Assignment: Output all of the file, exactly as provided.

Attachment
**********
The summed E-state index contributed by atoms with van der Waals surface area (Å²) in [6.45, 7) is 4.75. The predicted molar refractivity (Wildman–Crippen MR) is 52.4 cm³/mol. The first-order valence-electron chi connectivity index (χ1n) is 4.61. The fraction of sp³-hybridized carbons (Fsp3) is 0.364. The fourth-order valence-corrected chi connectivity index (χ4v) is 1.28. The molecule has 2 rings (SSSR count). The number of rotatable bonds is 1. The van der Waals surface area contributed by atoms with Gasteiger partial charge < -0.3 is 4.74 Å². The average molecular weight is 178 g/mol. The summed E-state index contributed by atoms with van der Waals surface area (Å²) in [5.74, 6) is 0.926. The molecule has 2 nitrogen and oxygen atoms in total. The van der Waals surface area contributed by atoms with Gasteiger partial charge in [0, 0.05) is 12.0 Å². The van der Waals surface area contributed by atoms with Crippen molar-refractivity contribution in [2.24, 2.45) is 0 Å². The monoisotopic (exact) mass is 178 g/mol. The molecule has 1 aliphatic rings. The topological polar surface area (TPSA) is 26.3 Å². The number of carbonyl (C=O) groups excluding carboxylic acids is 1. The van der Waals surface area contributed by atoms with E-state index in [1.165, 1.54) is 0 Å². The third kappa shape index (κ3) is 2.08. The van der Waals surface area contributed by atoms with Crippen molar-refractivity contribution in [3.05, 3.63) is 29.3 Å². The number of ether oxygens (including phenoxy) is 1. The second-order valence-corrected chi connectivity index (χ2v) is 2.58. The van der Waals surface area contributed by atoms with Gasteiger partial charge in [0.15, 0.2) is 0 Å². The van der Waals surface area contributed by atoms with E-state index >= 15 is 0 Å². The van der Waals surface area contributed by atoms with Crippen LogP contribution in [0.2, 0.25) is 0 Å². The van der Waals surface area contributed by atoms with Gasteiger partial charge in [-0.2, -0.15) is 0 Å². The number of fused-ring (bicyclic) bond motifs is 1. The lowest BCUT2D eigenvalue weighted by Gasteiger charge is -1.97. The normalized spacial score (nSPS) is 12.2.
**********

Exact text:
The summed E-state index contributed by atoms with van der Waals surface area (Å²) in [6.45, 7) is 4.75. The predicted molar refractivity (Wildman–Crippen MR) is 52.4 cm³/mol. The first-order valence-electron chi connectivity index (χ1n) is 4.61. The fraction of sp³-hybridized carbons (Fsp3) is 0.364. The fourth-order valence-corrected chi connectivity index (χ4v) is 1.28. The molecule has 2 rings (SSSR count). The number of rotatable bonds is 1. The van der Waals surface area contributed by atoms with Gasteiger partial charge < -0.3 is 4.74 Å². The average molecular weight is 178 g/mol. The summed E-state index contributed by atoms with van der Waals surface area (Å²) in [5.74, 6) is 0.926. The molecule has 2 nitrogen and oxygen atoms in total. The van der Waals surface area contributed by atoms with Gasteiger partial charge in [0, 0.05) is 12.0 Å². The van der Waals surface area contributed by atoms with Crippen molar-refractivity contribution in [2.24, 2.45) is 0 Å². The monoisotopic (exact) mass is 178 g/mol. The molecule has 1 aliphatic rings. The topological polar surface area (TPSA) is 26.3 Å². The number of carbonyl (C=O) groups excluding carboxylic acids is 1. The van der Waals surface area contributed by atoms with E-state index in [1.165, 1.54) is 0 Å². The third kappa shape index (κ3) is 2.08. The van der Waals surface area contributed by atoms with Crippen molar-refractivity contribution in [3.05, 3.63) is 29.3 Å². The number of ether oxygens (including phenoxy) is 1. The second-order valence-corrected chi connectivity index (χ2v) is 2.58. The van der Waals surface area contributed by atoms with Gasteiger partial charge in [0.15, 0.2) is 0 Å². The van der Waals surface area contributed by atoms with E-state index >= 15 is 0 Å². The van der Waals surface area contributed by atoms with Crippen LogP contribution in [0.2, 0.25) is 0 Å². The van der Waals surface area contributed by atoms with Gasteiger partial charge in [-0.2, -0.15) is 0 Å². The number of fused-ring (bicyclic) bond motifs is 1. The lowest BCUT2D eigenvalue weighted by Gasteiger charge is -1.97. The normalized spacial score (nSPS) is 12.2.